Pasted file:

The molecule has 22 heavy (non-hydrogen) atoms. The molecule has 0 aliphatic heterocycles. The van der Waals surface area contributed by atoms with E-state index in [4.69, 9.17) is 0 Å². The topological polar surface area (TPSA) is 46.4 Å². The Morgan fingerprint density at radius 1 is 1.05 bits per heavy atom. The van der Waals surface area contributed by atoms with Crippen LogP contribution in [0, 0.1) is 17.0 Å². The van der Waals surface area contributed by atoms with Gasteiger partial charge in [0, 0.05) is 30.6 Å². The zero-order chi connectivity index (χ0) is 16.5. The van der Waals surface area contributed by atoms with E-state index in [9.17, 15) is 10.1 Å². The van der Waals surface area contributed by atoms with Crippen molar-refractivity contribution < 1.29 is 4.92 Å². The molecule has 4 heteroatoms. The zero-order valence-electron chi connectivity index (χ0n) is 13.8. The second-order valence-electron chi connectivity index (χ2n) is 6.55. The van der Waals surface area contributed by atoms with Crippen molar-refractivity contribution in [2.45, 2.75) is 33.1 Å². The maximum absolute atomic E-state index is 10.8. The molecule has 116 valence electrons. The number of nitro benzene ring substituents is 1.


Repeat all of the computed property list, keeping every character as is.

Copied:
The molecule has 22 heavy (non-hydrogen) atoms. The molecule has 0 aliphatic heterocycles. The van der Waals surface area contributed by atoms with E-state index in [4.69, 9.17) is 0 Å². The topological polar surface area (TPSA) is 46.4 Å². The Morgan fingerprint density at radius 1 is 1.05 bits per heavy atom. The van der Waals surface area contributed by atoms with Crippen LogP contribution in [0, 0.1) is 17.0 Å². The van der Waals surface area contributed by atoms with Gasteiger partial charge in [0, 0.05) is 30.6 Å². The zero-order chi connectivity index (χ0) is 16.5. The van der Waals surface area contributed by atoms with E-state index in [9.17, 15) is 10.1 Å². The van der Waals surface area contributed by atoms with Crippen molar-refractivity contribution < 1.29 is 4.92 Å². The molecule has 4 heteroatoms. The zero-order valence-electron chi connectivity index (χ0n) is 13.8. The second-order valence-electron chi connectivity index (χ2n) is 6.55. The van der Waals surface area contributed by atoms with Crippen molar-refractivity contribution in [2.45, 2.75) is 33.1 Å². The maximum absolute atomic E-state index is 10.8. The molecule has 116 valence electrons. The number of nitro benzene ring substituents is 1.